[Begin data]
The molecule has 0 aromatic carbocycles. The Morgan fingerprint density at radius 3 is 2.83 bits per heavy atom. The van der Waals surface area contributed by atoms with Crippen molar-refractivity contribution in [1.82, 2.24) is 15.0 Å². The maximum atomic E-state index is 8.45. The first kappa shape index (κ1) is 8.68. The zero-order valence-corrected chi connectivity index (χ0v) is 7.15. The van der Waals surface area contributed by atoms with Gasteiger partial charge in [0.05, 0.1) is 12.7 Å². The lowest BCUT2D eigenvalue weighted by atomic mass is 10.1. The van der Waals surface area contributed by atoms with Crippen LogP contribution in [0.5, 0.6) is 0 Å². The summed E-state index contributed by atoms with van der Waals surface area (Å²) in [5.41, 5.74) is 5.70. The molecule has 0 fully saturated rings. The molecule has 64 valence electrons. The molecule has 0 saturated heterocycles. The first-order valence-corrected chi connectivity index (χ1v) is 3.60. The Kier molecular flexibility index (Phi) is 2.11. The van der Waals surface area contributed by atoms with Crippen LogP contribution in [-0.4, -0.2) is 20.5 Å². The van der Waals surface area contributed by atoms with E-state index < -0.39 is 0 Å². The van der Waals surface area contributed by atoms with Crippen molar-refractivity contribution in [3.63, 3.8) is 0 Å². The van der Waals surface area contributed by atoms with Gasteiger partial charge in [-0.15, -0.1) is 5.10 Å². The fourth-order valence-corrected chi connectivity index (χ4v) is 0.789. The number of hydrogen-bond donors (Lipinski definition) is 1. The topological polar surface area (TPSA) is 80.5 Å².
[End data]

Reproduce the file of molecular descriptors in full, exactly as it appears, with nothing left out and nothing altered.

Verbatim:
The molecule has 0 aromatic carbocycles. The Morgan fingerprint density at radius 3 is 2.83 bits per heavy atom. The van der Waals surface area contributed by atoms with Crippen molar-refractivity contribution in [1.82, 2.24) is 15.0 Å². The maximum atomic E-state index is 8.45. The first kappa shape index (κ1) is 8.68. The zero-order valence-corrected chi connectivity index (χ0v) is 7.15. The van der Waals surface area contributed by atoms with Gasteiger partial charge in [0.05, 0.1) is 12.7 Å². The lowest BCUT2D eigenvalue weighted by atomic mass is 10.1. The van der Waals surface area contributed by atoms with Crippen LogP contribution in [0.5, 0.6) is 0 Å². The summed E-state index contributed by atoms with van der Waals surface area (Å²) in [5.41, 5.74) is 5.70. The molecule has 0 fully saturated rings. The molecule has 64 valence electrons. The molecule has 0 saturated heterocycles. The first-order valence-corrected chi connectivity index (χ1v) is 3.60. The Kier molecular flexibility index (Phi) is 2.11. The van der Waals surface area contributed by atoms with Crippen LogP contribution in [-0.4, -0.2) is 20.5 Å². The van der Waals surface area contributed by atoms with E-state index < -0.39 is 0 Å². The van der Waals surface area contributed by atoms with Crippen molar-refractivity contribution in [3.63, 3.8) is 0 Å². The van der Waals surface area contributed by atoms with Gasteiger partial charge in [-0.15, -0.1) is 5.10 Å². The fourth-order valence-corrected chi connectivity index (χ4v) is 0.789. The number of hydrogen-bond donors (Lipinski definition) is 1. The topological polar surface area (TPSA) is 80.5 Å².